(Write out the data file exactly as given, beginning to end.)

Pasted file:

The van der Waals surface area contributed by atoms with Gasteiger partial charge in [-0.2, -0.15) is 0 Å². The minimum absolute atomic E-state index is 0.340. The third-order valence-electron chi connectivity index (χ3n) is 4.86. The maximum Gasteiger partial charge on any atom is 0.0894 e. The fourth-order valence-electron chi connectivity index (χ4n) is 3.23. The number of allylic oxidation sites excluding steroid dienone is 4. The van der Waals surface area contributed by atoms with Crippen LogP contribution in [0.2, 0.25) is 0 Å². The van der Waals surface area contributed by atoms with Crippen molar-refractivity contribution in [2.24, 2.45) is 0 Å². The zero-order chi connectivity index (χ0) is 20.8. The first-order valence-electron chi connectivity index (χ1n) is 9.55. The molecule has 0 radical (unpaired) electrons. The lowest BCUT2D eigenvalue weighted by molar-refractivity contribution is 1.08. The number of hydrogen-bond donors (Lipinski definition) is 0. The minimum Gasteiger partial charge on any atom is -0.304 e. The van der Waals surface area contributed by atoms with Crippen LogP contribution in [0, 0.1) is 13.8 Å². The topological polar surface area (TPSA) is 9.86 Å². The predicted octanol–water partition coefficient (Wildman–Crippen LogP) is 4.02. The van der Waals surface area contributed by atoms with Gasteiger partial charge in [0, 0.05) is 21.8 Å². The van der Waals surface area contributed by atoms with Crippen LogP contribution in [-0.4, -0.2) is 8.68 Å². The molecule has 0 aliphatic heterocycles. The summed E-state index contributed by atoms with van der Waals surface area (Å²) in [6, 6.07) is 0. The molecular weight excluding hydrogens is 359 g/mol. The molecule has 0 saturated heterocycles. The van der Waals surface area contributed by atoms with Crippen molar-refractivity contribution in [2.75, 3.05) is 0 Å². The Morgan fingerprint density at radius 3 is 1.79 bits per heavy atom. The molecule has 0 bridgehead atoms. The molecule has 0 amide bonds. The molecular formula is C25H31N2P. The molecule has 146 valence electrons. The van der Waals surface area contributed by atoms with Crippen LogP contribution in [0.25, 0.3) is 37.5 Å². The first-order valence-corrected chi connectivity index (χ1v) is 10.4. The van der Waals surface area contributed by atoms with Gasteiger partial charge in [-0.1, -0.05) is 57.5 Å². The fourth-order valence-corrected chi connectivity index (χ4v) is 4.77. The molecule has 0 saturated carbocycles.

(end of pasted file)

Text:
The van der Waals surface area contributed by atoms with Gasteiger partial charge in [-0.2, -0.15) is 0 Å². The minimum absolute atomic E-state index is 0.340. The third-order valence-electron chi connectivity index (χ3n) is 4.86. The maximum Gasteiger partial charge on any atom is 0.0894 e. The fourth-order valence-electron chi connectivity index (χ4n) is 3.23. The number of allylic oxidation sites excluding steroid dienone is 4. The van der Waals surface area contributed by atoms with Crippen LogP contribution in [0.2, 0.25) is 0 Å². The van der Waals surface area contributed by atoms with Crippen molar-refractivity contribution in [2.24, 2.45) is 0 Å². The zero-order chi connectivity index (χ0) is 20.8. The first-order valence-electron chi connectivity index (χ1n) is 9.55. The molecule has 0 radical (unpaired) electrons. The lowest BCUT2D eigenvalue weighted by molar-refractivity contribution is 1.08. The number of hydrogen-bond donors (Lipinski definition) is 0. The minimum Gasteiger partial charge on any atom is -0.304 e. The van der Waals surface area contributed by atoms with Crippen LogP contribution in [0, 0.1) is 13.8 Å². The topological polar surface area (TPSA) is 9.86 Å². The predicted octanol–water partition coefficient (Wildman–Crippen LogP) is 4.02. The van der Waals surface area contributed by atoms with Gasteiger partial charge in [0, 0.05) is 21.8 Å². The van der Waals surface area contributed by atoms with Crippen LogP contribution in [-0.4, -0.2) is 8.68 Å². The molecule has 0 aliphatic heterocycles. The summed E-state index contributed by atoms with van der Waals surface area (Å²) in [6, 6.07) is 0. The molecular weight excluding hydrogens is 359 g/mol. The molecule has 0 saturated heterocycles. The van der Waals surface area contributed by atoms with Crippen molar-refractivity contribution in [2.75, 3.05) is 0 Å². The Morgan fingerprint density at radius 3 is 1.79 bits per heavy atom. The molecule has 0 bridgehead atoms. The molecule has 0 amide bonds. The molecular formula is C25H31N2P. The molecule has 146 valence electrons. The van der Waals surface area contributed by atoms with Crippen LogP contribution in [0.25, 0.3) is 37.5 Å². The first-order valence-corrected chi connectivity index (χ1v) is 10.4. The van der Waals surface area contributed by atoms with Gasteiger partial charge in [-0.1, -0.05) is 57.5 Å². The fourth-order valence-corrected chi connectivity index (χ4v) is 4.77. The molecule has 0 saturated carbocycles.